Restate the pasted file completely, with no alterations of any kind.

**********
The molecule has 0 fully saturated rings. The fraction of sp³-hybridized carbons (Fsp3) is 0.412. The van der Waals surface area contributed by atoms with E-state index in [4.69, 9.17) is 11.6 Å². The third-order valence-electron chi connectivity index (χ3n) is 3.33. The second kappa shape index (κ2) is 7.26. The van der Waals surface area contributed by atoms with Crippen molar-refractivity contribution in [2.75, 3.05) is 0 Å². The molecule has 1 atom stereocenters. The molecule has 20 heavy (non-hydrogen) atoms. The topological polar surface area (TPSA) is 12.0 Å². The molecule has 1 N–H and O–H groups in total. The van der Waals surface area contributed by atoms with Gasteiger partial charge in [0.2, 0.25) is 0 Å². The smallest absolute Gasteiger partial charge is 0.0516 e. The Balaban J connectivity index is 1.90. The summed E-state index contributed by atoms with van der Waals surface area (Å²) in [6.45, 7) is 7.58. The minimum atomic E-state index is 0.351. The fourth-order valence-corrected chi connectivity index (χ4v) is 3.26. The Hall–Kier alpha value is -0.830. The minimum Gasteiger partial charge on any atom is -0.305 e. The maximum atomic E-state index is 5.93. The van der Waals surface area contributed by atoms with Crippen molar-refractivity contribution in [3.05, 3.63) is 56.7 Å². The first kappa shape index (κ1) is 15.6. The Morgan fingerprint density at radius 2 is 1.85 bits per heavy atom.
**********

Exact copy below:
The molecule has 0 fully saturated rings. The fraction of sp³-hybridized carbons (Fsp3) is 0.412. The van der Waals surface area contributed by atoms with E-state index in [4.69, 9.17) is 11.6 Å². The third-order valence-electron chi connectivity index (χ3n) is 3.33. The second kappa shape index (κ2) is 7.26. The van der Waals surface area contributed by atoms with Crippen molar-refractivity contribution in [2.75, 3.05) is 0 Å². The molecule has 1 atom stereocenters. The molecule has 20 heavy (non-hydrogen) atoms. The topological polar surface area (TPSA) is 12.0 Å². The molecule has 1 N–H and O–H groups in total. The van der Waals surface area contributed by atoms with Gasteiger partial charge in [0.2, 0.25) is 0 Å². The smallest absolute Gasteiger partial charge is 0.0516 e. The Balaban J connectivity index is 1.90. The summed E-state index contributed by atoms with van der Waals surface area (Å²) in [6.45, 7) is 7.58. The minimum atomic E-state index is 0.351. The fourth-order valence-corrected chi connectivity index (χ4v) is 3.26. The Hall–Kier alpha value is -0.830. The minimum Gasteiger partial charge on any atom is -0.305 e. The maximum atomic E-state index is 5.93. The van der Waals surface area contributed by atoms with Crippen molar-refractivity contribution in [3.05, 3.63) is 56.7 Å². The first kappa shape index (κ1) is 15.6. The Morgan fingerprint density at radius 2 is 1.85 bits per heavy atom.